And as for the prospects of a 2-state solution, one would have to have 2 sides, equally committed to living in peace. When children are raised to be terrorists and their parents and leaders celebrate that a teenager has stabbed an innocent person to death, often dying themselves in the process, this is not a good portent of a people desiring peaceful coexistence.
Mel Farrell (New York)
The people of Israel have the right to exist, in peace and harmony, on the planet, and of course all nationalities have the precise same right.

Nearly all nationalities, throughput history, have been oppressed, to one degree or another, whether such be economically motivated, and or prejudice motivated because of religious beliefs and racism.

Today, in our modern world, nations continue to oppress, albeit it is now all about economic advantage and superiority, goals deeply hidden from most, as these nations engage in tactics that create and promote division, to achieve control of strategic and resource rich parts of the planet.

The known world leader in this decades long campaign, is the United States, establishing forward bases (1,400 plus) throughout the the world, from where they easily deploy troops and weaponry to quickly take advantage of economic opportunities, they themselves have created, or caused through use proxy actors.

Here, in the "Homeland", a term coined to engender nationalistic fervor, this selfsame tactic is in play, turning citizen against citizen, to keep attention diverted, as the oligarchs cement their control, and continue with their almost complete drive to form the largest, and most powerful, Plutocracy on the planet.

We will live to rue the fact, that "We the Eternally Stupid People", allowed this subjugation to occur, eyes open, and did nothimg.
Mayngram (Monterey, CA)
The words "two-state solution" form an oxymoron of the highest order. Two states will not solve the fundamental underlying longer term problem of finding a viable model of peaceful coexistence of the peoples living in the Israeli-Palestine "region".

The creation of the modern state of Israel, in the context of regional peace, is a failed experiment. In the absence of a substantial, good faith, non-militaristic effort by those residing in the region, time has come to explore alternatives (including the dismantling of Israel) as difficult as that may be.

It would be refreshing to see some American leadership in dealing with the longer term realities of this situation. Otherwise, we are simply digging a deeper hole for supporting a yet another endless on-going conflict in the Middle East.
rixax (Toronto)
Add to this mix the fact that air bnb is renting apartments in disputed settlements and you see that hate and mistrust have nothing to do with this. It's real estate real estate real estate.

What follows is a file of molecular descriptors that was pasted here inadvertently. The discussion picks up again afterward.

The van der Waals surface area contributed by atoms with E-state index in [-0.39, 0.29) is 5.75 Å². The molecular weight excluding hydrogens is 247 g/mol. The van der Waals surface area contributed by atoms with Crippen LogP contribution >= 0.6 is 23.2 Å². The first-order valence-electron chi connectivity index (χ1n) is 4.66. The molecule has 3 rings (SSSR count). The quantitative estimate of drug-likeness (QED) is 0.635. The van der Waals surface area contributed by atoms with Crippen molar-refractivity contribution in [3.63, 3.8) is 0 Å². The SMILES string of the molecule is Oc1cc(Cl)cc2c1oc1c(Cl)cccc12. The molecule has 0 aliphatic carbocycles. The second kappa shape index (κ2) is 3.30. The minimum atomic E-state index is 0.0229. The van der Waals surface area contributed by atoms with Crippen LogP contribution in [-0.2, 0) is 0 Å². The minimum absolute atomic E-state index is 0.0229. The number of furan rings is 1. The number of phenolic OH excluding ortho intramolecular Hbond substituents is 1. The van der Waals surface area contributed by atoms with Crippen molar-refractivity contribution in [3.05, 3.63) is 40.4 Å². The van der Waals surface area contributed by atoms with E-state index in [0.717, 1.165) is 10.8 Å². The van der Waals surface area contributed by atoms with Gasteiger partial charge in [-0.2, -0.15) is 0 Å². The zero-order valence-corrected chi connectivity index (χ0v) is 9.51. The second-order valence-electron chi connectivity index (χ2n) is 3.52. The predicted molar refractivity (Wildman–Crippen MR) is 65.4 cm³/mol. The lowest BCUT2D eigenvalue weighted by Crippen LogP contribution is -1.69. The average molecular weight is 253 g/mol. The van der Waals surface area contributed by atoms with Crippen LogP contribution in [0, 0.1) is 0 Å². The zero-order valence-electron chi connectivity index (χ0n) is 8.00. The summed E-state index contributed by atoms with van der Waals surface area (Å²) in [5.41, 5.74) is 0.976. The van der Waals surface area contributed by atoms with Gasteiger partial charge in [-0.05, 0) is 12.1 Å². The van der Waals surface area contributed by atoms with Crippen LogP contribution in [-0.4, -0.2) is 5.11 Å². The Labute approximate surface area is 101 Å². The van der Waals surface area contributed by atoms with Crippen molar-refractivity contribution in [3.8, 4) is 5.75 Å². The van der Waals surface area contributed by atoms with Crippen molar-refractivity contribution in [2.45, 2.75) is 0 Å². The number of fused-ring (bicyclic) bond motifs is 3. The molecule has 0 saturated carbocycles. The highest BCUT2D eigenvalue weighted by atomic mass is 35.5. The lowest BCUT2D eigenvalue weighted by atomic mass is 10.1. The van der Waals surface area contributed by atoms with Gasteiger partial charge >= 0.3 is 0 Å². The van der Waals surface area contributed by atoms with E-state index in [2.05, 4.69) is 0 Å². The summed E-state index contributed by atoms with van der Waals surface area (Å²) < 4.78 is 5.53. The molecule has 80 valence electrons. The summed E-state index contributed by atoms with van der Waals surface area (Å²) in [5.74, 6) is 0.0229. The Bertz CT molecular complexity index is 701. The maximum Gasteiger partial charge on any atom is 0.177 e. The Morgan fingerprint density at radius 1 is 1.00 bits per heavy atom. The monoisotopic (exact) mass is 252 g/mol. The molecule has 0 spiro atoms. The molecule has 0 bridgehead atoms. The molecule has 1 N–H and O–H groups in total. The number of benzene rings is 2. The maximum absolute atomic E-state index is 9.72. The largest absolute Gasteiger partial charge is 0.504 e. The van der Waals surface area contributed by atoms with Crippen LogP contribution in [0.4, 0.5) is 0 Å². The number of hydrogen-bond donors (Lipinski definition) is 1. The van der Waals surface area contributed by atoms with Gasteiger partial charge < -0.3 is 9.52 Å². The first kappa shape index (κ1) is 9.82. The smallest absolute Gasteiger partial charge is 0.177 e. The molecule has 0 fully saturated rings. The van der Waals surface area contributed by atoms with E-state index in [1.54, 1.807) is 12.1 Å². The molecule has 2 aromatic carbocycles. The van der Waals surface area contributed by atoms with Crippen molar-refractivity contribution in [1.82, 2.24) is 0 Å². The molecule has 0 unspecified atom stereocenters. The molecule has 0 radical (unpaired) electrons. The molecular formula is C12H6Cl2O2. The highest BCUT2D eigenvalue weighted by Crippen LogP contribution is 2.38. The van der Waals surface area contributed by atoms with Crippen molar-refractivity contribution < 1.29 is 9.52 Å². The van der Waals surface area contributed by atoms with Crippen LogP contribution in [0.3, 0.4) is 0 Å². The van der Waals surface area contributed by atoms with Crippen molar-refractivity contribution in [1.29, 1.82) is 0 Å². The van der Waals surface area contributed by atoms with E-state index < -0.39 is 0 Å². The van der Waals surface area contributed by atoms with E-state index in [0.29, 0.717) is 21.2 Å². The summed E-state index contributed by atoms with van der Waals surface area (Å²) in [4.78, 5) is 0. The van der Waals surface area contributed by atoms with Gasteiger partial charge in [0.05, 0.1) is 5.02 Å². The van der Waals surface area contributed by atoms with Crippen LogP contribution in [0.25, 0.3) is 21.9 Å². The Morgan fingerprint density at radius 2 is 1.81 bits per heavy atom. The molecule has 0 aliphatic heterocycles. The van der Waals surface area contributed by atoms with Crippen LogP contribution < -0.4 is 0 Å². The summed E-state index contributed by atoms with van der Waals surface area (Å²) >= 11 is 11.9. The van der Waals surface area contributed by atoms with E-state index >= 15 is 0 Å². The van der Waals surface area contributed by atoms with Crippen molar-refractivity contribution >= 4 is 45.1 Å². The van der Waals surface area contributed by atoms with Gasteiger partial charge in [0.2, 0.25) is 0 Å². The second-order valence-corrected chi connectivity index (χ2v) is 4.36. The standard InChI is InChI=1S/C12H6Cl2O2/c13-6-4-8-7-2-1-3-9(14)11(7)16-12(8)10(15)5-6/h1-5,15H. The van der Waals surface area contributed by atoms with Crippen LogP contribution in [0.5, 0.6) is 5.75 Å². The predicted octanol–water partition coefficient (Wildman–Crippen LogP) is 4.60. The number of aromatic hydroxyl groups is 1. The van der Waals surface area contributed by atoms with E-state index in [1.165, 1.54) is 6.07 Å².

ozzie7 (Austin, TX)
The limits of hygemeny is indeed a fuzzy issue, even here in the states. I don't think the issue will get much traction, but for polite query. Don't hold your breath waiting for any taken advice.
D. R. Van Renen (Boulder, Colorado)
The US should support what it says it stands for: democracy. As there is already one state the US should support equal rights. The right of return already exists by International Law. Finis
Historic Home Plans (Oregon)
In the first half of the 20th century over 1 million Jews living across North Africa and the Middle East were hounded out of their homes and their property was confiscated... stolen.

Will they also be allowed "the right of return"? And a return to what? More violence?

What do you imagine would be the fate of a Jew returning right now to Libya to take possession of his ancestral home?
Rlanni (Princeton NJ)
2000: If not now, when?

The two state solution was rejected by the Palestinians. It has always been rejected by the Palistinians. From 1948 till today, Palistinians have chosen war over peace. Until that fundemental fact changes, they will have no country, and no peace. And they will continue to lose land -- that's what happens to those who start wars and lose wars, over and over again.
Historic Home Plans (Oregon)
As one Palestinian colleague said to me, "We were fools. We got half but we wanted it all. Now we have nearly nothing."
trblmkr (<br/>)
"An odious bill introduced by Justice Minister Ayelet Shaked would require activists to wear badges when they met government officials, and if groups received funds from foreign entities, they would have to declare it on all correspondence. The measure, which is clearly intended to intimidate government critics, is expected to pass the Knesset."